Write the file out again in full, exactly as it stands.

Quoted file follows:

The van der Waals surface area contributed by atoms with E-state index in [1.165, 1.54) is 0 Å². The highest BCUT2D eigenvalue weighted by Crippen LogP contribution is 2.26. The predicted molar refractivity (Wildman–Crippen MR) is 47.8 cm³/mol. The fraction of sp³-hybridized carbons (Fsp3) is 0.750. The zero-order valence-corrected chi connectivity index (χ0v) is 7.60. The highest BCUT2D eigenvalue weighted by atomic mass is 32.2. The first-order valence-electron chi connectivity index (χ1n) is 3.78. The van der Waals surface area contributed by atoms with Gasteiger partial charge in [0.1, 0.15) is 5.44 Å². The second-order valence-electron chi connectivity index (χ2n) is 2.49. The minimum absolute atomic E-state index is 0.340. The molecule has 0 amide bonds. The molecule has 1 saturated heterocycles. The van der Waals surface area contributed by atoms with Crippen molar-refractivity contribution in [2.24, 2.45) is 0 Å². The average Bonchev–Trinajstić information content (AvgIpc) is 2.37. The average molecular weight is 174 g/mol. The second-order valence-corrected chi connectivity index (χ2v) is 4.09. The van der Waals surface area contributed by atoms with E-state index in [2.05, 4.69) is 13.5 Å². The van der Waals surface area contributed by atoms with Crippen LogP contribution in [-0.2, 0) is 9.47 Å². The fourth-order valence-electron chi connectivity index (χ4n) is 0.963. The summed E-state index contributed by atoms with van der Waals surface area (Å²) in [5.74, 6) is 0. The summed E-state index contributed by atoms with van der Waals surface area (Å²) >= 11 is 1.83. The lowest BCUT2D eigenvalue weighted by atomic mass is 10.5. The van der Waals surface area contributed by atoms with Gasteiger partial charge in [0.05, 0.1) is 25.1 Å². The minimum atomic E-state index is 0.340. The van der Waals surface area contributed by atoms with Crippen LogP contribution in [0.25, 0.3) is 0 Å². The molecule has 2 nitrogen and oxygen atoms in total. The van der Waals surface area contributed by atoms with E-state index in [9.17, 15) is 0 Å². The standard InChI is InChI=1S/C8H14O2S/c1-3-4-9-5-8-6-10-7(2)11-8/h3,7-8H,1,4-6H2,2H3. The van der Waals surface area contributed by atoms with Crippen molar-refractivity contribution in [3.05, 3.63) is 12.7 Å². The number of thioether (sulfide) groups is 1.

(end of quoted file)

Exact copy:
The van der Waals surface area contributed by atoms with E-state index in [1.165, 1.54) is 0 Å². The highest BCUT2D eigenvalue weighted by Crippen LogP contribution is 2.26. The predicted molar refractivity (Wildman–Crippen MR) is 47.8 cm³/mol. The fraction of sp³-hybridized carbons (Fsp3) is 0.750. The zero-order valence-corrected chi connectivity index (χ0v) is 7.60. The highest BCUT2D eigenvalue weighted by atomic mass is 32.2. The first-order valence-electron chi connectivity index (χ1n) is 3.78. The van der Waals surface area contributed by atoms with Gasteiger partial charge in [0.1, 0.15) is 5.44 Å². The second-order valence-electron chi connectivity index (χ2n) is 2.49. The minimum absolute atomic E-state index is 0.340. The molecule has 0 amide bonds. The molecule has 1 saturated heterocycles. The van der Waals surface area contributed by atoms with Crippen molar-refractivity contribution in [2.24, 2.45) is 0 Å². The average Bonchev–Trinajstić information content (AvgIpc) is 2.37. The average molecular weight is 174 g/mol. The second-order valence-corrected chi connectivity index (χ2v) is 4.09. The van der Waals surface area contributed by atoms with E-state index in [2.05, 4.69) is 13.5 Å². The van der Waals surface area contributed by atoms with Crippen LogP contribution in [-0.2, 0) is 9.47 Å². The fourth-order valence-electron chi connectivity index (χ4n) is 0.963. The summed E-state index contributed by atoms with van der Waals surface area (Å²) in [5.74, 6) is 0. The summed E-state index contributed by atoms with van der Waals surface area (Å²) >= 11 is 1.83. The lowest BCUT2D eigenvalue weighted by atomic mass is 10.5. The van der Waals surface area contributed by atoms with Gasteiger partial charge in [0.05, 0.1) is 25.1 Å². The minimum atomic E-state index is 0.340. The van der Waals surface area contributed by atoms with Crippen LogP contribution in [0.25, 0.3) is 0 Å². The molecule has 2 nitrogen and oxygen atoms in total. The van der Waals surface area contributed by atoms with E-state index in [9.17, 15) is 0 Å². The standard InChI is InChI=1S/C8H14O2S/c1-3-4-9-5-8-6-10-7(2)11-8/h3,7-8H,1,4-6H2,2H3. The van der Waals surface area contributed by atoms with Crippen molar-refractivity contribution in [3.05, 3.63) is 12.7 Å². The number of thioether (sulfide) groups is 1.